Author(s): Dr. Seuss Genre: Children’s Books, Literature & Fiction Language: English Year: 2015 Pages: 48 pages File Size: 34 Mb E-book Format: PDF, EPUB, MOBI, AZW, KF8, Kindle
This never-ever-before-seen picture book by Dr. Seuss about making up one’s mind is the literary equivalent of buried treasure! What happens when a brother and sister visit a pet store to pick a pet? Naturally, they can’t choose just one! The tale captures a classic childhood moment—choosing a pet—and uses it to illuminate a life lesson: that it is hard to make up your mind, but sometimes you just have to do it!
Told in Dr. Seuss’s signature rhyming style, this is a must-have for Seuss fans and book collectors, and a perfect choice for the holidays, birthdays, and happy occasions of all kinds.
An Editor’s Note at the end discusses Dr. Seuss’s pets, his creative process, and the discovery of the manuscript and illustrations for What Pet Should I Get?
Author(s): Mark R. Levin Genre: Politics & Government, Politics & Social Sciences Language: English Year: 2015 Pages: 256 pages File Size: 42 Mb E-book Format: PDF, EPUB, MOBI, AZW, KF8, Kindle
In each of his astounding #1 New York Times bestsellers, Mark R. Levin’s overlying patriotic mission has been to avert a devastating tragedy: The loss of the greatest republic known to mankind. But who stands to lose the most?
In modern America, the civil society is being steadily devoured by a ubiquitous federal government. But as the government grows into an increasingly authoritarian and centralized federal Leviathan, many parents continue to tolerate, if not enthusiastically champion, grievous public policies that threaten their children and successive generations with a grim future at the hands of a brazenly expanding and imploding entitlement state poised to burden them with massive debt, mediocre education, waves of immigration, and a deteriorating national defense.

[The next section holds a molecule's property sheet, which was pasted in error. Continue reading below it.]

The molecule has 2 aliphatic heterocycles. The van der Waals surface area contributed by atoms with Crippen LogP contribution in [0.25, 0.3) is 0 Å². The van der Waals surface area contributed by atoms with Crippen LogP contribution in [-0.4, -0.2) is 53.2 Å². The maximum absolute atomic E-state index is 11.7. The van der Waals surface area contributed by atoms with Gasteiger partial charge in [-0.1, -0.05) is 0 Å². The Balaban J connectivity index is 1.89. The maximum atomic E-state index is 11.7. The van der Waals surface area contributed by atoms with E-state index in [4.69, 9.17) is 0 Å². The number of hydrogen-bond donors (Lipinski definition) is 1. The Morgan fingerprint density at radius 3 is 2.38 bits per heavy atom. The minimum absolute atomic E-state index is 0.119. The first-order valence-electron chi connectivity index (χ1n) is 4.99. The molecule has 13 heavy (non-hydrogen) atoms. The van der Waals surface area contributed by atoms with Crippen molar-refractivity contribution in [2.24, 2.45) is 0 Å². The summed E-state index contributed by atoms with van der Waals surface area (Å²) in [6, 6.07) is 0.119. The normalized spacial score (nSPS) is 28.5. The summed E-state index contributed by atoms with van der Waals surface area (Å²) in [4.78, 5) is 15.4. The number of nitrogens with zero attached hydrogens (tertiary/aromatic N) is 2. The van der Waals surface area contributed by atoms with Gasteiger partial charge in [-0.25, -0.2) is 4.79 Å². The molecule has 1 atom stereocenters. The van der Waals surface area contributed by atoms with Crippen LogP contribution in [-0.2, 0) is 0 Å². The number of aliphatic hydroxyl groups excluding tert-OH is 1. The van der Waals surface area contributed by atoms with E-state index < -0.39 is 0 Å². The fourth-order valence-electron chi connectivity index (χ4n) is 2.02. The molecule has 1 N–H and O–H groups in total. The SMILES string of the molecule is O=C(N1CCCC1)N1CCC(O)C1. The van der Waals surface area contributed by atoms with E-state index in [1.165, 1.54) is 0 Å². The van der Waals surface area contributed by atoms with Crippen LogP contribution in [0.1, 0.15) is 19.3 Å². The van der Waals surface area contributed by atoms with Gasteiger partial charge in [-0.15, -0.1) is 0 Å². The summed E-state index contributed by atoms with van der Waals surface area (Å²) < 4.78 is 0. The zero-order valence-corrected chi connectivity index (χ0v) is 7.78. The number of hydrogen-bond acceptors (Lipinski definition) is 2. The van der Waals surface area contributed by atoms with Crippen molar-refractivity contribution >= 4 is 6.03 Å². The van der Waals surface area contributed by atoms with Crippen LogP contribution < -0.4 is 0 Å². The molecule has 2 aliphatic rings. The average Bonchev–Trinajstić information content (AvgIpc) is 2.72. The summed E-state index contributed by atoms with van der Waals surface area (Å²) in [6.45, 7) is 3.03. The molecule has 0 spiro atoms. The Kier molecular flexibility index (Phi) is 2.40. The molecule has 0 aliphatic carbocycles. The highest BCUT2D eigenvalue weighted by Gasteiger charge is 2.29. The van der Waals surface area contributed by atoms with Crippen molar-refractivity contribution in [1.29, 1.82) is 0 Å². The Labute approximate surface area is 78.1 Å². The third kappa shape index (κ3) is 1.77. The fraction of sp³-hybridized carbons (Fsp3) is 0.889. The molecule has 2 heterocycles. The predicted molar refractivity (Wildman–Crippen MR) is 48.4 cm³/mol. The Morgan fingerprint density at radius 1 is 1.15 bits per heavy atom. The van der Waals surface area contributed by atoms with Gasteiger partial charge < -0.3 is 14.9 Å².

Yet tyranny is not inevitable. In Federalist 51, James Madison explained with cautionary insight the essential balance between the civil society and governmental restraint: “In framing a government which is to be administered by men over men, the great difficulty lies in this: you must first enable the government to control the governed; and in the next place oblige it to control itself.”
This essential new book is, against all odds, a likeminded appeal to reason and audacity—one intended for all Americans but particularly the rising generation. Younger people must find the personal strength and will to break through the cycle of statist manipulation, unrelenting emotional overtures, and the pressure of groupthink, which are humbling, dispiriting, and absorbing them; to stand up against the heavy hand of centralized government, which if left unabated will assuredly condemn them to economic and societal calamity.
Levin calls for a new civil rights movement, one that will foster liberty and prosperity and cease the exploitation of young people by statist masterminds. He challenges the rising generation of younger Americans to awaken to the cause of their own salvation, asking: will you acquiesce to a government that overwhelmingly acts without constitutional foundation—or will you stand in your own defense so that yours and future generations can live in freedom?